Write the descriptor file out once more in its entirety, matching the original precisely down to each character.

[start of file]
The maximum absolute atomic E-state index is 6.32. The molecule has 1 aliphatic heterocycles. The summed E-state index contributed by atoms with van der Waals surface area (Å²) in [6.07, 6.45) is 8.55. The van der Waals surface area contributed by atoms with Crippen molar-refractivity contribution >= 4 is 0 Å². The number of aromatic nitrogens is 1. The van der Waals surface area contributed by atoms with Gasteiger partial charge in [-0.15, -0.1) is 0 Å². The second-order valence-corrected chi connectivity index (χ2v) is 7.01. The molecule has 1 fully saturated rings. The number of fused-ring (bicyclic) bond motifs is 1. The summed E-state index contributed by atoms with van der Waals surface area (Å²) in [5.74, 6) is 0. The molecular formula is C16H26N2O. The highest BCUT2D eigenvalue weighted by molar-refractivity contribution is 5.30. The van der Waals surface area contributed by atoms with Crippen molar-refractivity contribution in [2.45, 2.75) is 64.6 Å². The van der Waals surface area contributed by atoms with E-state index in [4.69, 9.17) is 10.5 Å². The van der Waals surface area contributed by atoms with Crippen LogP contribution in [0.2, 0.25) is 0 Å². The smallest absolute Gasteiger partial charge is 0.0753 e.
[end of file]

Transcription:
The maximum absolute atomic E-state index is 6.32. The molecule has 1 aliphatic heterocycles. The summed E-state index contributed by atoms with van der Waals surface area (Å²) in [6.07, 6.45) is 8.55. The van der Waals surface area contributed by atoms with Crippen molar-refractivity contribution >= 4 is 0 Å². The number of aromatic nitrogens is 1. The van der Waals surface area contributed by atoms with Gasteiger partial charge in [-0.15, -0.1) is 0 Å². The second-order valence-corrected chi connectivity index (χ2v) is 7.01. The molecule has 1 fully saturated rings. The number of fused-ring (bicyclic) bond motifs is 1. The summed E-state index contributed by atoms with van der Waals surface area (Å²) in [5.74, 6) is 0. The molecular formula is C16H26N2O. The highest BCUT2D eigenvalue weighted by molar-refractivity contribution is 5.30. The van der Waals surface area contributed by atoms with Crippen molar-refractivity contribution in [2.45, 2.75) is 64.6 Å². The van der Waals surface area contributed by atoms with E-state index in [4.69, 9.17) is 10.5 Å². The van der Waals surface area contributed by atoms with Crippen LogP contribution in [0.2, 0.25) is 0 Å². The smallest absolute Gasteiger partial charge is 0.0753 e.